A naked beauty appears in Brisco's hotel room and explains to him that she is a time traveler from the future, and that her race created the orbs. She pleads to him that the future is in his hands, ...
Brisco, Lord Bowler, and Socrates Poole travel to an unpopulated island for a bounty hunters convention, but soon after they arrive they discover that someone is trying to systematically kill all of ...
A film director tries to cope with his frantic producer, too-amorous actors, and a disaster-prone crew as he rushes to get his deeply symbolic hockey movie "Dolores" done in time for the ... See full summary »
In the distant future, a team of four high tech Star Sheriffs defends frontier space colony Yuma from outlaws, as well as Outriders, an army of humanoid alien beings called Vapors, led by mysterious Nemesis, who need Yuma's resources.
In the seedy part of Los Angeles, a man who writes poetry has spent six months without leaving his apartment because of his paranoid delusions involving sadistic doctors, rappers, and ... See full summary »
In 1964 two high school friends, Brice and Cleveland leave their suburban neighborhood in Michigan to spend the summer in the countryside before going off to college. They are befriended by... See full summary »
An astronaut doctor Ivan Hood and his fellow astronaut Kelly return from their mission in space to find the world has been taken over by aliens. Now Dr. Ivan Hood and Kelly must lead a ... See full summary »
Hired by local robber barons, Harvard Law Graduate Brisco County, Jr. searches for the members of the infamous John Bly gang, the same men who killed his father, a famous marshal and western legend. Accompanied by his one-time rival and fellow bounty hunter Lord Bowler, Brisco rides through the West trying to bring his father's killers to justice. Along the way, he encounters mysterious golden orbs with strange abilities and colorful characters who help or hinder his mission as he hunts down the Bly gang one by one. Written by
The pilot episode The Adventures of Brisco County Jr.: Pilot (1993) featured a reporter named Jonah Collier who was played by Dan Gerrity. Collier was originally supposed to be a recurring character who would provide plot explanation at the beginning of episodes while covering news stories. The character was removed because the producers decided that the presence of Socrates Poole and his role as a provider of plot exposition made Jonah Collier unnecessary. See more »
The show presents an idealized "should-have-been" version of the 1890s. One of the most obvious differences from the reality is that Lord Bowler, a proudly independent and defiant black man, never experiences any racism from whites who would have called him "uppity." See more »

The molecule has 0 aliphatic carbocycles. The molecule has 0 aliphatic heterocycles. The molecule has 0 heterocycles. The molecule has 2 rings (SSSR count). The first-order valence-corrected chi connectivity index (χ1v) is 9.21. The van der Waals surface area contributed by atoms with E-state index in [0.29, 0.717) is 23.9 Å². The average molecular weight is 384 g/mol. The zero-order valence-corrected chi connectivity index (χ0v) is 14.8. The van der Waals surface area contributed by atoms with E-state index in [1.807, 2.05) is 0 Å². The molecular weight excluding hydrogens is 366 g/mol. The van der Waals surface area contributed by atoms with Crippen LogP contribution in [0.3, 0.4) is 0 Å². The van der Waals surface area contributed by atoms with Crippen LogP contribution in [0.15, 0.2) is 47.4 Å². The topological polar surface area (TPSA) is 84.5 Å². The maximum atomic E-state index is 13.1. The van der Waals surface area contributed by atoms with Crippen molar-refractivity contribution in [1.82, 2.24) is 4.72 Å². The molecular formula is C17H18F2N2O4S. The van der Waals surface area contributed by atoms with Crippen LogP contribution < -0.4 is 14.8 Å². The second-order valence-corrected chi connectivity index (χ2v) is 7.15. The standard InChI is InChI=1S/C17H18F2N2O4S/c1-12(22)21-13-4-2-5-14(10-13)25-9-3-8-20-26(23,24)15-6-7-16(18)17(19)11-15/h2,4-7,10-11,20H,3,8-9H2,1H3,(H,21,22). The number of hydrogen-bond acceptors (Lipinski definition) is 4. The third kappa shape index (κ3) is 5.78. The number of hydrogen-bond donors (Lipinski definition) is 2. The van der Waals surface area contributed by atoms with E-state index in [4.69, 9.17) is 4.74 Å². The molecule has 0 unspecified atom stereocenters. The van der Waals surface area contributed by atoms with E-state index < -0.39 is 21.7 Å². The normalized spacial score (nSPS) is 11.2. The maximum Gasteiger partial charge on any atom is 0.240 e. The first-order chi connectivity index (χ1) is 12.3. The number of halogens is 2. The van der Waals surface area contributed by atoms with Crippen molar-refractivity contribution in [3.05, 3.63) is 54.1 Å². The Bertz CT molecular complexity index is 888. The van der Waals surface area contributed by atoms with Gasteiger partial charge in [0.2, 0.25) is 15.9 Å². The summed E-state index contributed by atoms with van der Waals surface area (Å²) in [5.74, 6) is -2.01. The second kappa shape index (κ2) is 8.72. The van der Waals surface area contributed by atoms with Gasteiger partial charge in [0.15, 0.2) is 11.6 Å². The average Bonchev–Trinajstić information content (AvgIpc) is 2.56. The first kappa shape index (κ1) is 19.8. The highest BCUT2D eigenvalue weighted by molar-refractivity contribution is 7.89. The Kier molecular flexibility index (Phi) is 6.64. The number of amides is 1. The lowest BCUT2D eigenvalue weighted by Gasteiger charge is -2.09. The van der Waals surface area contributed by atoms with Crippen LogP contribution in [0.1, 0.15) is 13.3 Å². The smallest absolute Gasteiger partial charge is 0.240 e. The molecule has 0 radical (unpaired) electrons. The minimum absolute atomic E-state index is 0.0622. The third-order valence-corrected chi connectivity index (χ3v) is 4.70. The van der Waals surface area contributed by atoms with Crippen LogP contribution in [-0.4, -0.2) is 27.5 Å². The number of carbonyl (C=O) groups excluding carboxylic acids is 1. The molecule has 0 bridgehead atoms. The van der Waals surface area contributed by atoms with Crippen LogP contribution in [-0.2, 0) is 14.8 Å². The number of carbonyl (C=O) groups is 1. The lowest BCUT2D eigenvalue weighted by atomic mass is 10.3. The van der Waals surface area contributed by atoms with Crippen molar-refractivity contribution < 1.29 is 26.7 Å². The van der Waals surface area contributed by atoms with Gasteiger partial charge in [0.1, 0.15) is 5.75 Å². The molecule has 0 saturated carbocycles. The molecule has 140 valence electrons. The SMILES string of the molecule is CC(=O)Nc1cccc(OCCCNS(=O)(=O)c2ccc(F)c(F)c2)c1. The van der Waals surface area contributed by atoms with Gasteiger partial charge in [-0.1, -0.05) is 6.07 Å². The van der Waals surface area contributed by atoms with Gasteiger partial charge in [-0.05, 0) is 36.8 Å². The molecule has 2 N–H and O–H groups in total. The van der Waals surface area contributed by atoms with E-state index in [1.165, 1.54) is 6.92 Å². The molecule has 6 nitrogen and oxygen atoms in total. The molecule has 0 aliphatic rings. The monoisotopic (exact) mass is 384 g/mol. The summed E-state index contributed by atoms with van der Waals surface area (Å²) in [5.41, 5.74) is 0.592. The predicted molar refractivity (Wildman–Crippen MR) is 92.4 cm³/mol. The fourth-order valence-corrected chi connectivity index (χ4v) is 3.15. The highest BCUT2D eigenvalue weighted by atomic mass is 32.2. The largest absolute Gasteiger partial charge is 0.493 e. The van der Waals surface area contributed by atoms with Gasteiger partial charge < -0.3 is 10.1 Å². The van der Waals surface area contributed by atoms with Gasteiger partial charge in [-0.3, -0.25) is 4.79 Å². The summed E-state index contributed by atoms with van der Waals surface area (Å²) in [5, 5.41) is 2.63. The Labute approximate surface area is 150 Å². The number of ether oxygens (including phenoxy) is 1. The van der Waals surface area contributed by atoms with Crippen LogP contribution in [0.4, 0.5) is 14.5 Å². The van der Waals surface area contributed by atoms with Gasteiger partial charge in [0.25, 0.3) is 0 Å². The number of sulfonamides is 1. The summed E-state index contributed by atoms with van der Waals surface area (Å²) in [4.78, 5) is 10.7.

[after Brisco saves her from a huge explosion]
I have to go to the bathroom.
Brisco County Jr.:
I know what you mean, kid.
See more »
Without a doubt, THE ADVENTURES OF BRISCO COUNTY JR. was one of the most unusual shows on television at the time. One part Bond, one part Indiana Jones, one part western, and one part sci-fi, it was also one of the most fun shows. It had the right combination of cast, characters, comedy, action, and adventure. And unlike the shows that would try it later (HERCULES, XENA, and others), BRISCO knew how to make its contemporary stylings work. The show never took itself too seriously. Billy Drago was a great villain as John Bly, a character that appeared in a story arc running through the season. Whenever Brisco wasn't busy tracking Bly, he was busy searching for one of Bly's gang or some other bad guy. It was also interesting to see the buddy cop concept (one white, one black) in a western setting. Bruce Campbell and Julius Carry had great chemistry. The interplay between them was often hilarious. I also liked how Brisco and Bowler weren't friends at first, but rather were more like competitors, and only after several episodes of crossing paths and being forced to work together did they learn to like one another and partner up. Of course, Kelly Rutherford was hot as Brisco's on-again/off-again love interest, saloon singer Dixie Cousins. Many episodes featured some nice father/son moments as Brisco found himself talking with the ghost of his legendary bounty hunter/father, well-played by Lee Ermy. Those scenes, while sometimes brief, were always a nice addition. It's tame violence and family-friendly stories helped make it an audience favorite and develop a following that continues to this day, but Fox ultimately decided to pay attention to THE X-FILES instead, and they canceled BRISCO after just one season, despite it's big audience and decent ratings. But I'm glad the show was then and not now, as it would have been canceled after just the third episode to make way for some lame drama or comedy. Cudos to Carlton Cuse and (the late) Jeffrey Boam for creating such a good show.
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